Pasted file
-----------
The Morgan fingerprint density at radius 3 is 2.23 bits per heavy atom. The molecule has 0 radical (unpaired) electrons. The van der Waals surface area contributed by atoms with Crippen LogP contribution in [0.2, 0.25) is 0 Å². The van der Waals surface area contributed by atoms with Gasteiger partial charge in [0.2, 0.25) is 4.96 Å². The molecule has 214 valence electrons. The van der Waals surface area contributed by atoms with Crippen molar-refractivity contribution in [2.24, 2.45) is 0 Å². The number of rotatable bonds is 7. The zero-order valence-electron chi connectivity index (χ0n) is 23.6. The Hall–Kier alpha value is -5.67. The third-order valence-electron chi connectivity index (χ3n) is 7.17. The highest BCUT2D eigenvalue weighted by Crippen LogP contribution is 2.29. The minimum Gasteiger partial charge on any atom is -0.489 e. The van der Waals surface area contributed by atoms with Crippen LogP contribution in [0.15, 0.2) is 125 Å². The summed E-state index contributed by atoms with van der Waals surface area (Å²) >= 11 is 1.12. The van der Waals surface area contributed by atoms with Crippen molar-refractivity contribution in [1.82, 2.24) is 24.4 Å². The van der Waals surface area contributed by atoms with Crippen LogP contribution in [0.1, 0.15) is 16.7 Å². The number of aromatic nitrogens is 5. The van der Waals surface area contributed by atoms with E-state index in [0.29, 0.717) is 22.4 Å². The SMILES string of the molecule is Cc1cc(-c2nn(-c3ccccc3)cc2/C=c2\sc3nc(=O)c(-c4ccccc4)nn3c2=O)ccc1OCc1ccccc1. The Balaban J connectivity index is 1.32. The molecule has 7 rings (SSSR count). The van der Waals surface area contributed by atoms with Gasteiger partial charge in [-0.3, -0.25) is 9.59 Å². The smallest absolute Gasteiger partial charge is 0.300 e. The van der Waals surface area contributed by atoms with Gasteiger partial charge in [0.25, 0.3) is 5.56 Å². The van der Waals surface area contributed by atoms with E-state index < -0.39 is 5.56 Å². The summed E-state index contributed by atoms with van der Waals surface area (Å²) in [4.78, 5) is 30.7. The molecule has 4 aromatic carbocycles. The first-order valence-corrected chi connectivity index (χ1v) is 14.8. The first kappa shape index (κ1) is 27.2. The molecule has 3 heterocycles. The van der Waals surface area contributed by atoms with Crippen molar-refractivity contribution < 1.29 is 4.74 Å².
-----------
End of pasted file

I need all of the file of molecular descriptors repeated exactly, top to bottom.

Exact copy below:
The Morgan fingerprint density at radius 3 is 2.23 bits per heavy atom. The molecule has 0 radical (unpaired) electrons. The van der Waals surface area contributed by atoms with Crippen LogP contribution in [0.2, 0.25) is 0 Å². The van der Waals surface area contributed by atoms with Gasteiger partial charge in [0.2, 0.25) is 4.96 Å². The molecule has 214 valence electrons. The van der Waals surface area contributed by atoms with Crippen molar-refractivity contribution in [2.24, 2.45) is 0 Å². The number of rotatable bonds is 7. The zero-order valence-electron chi connectivity index (χ0n) is 23.6. The Hall–Kier alpha value is -5.67. The third-order valence-electron chi connectivity index (χ3n) is 7.17. The highest BCUT2D eigenvalue weighted by Crippen LogP contribution is 2.29. The minimum Gasteiger partial charge on any atom is -0.489 e. The van der Waals surface area contributed by atoms with Crippen LogP contribution in [0.15, 0.2) is 125 Å². The summed E-state index contributed by atoms with van der Waals surface area (Å²) >= 11 is 1.12. The van der Waals surface area contributed by atoms with Crippen molar-refractivity contribution in [1.82, 2.24) is 24.4 Å². The van der Waals surface area contributed by atoms with Crippen LogP contribution in [0.1, 0.15) is 16.7 Å². The number of aromatic nitrogens is 5. The van der Waals surface area contributed by atoms with E-state index in [0.29, 0.717) is 22.4 Å². The SMILES string of the molecule is Cc1cc(-c2nn(-c3ccccc3)cc2/C=c2\sc3nc(=O)c(-c4ccccc4)nn3c2=O)ccc1OCc1ccccc1. The Balaban J connectivity index is 1.32. The molecule has 7 rings (SSSR count). The van der Waals surface area contributed by atoms with Gasteiger partial charge in [-0.3, -0.25) is 9.59 Å². The smallest absolute Gasteiger partial charge is 0.300 e. The van der Waals surface area contributed by atoms with Gasteiger partial charge in [0.25, 0.3) is 5.56 Å². The van der Waals surface area contributed by atoms with E-state index < -0.39 is 5.56 Å². The summed E-state index contributed by atoms with van der Waals surface area (Å²) in [4.78, 5) is 30.7. The molecule has 4 aromatic carbocycles. The first-order valence-corrected chi connectivity index (χ1v) is 14.8. The first kappa shape index (κ1) is 27.2. The molecule has 3 heterocycles. The van der Waals surface area contributed by atoms with Crippen molar-refractivity contribution < 1.29 is 4.74 Å².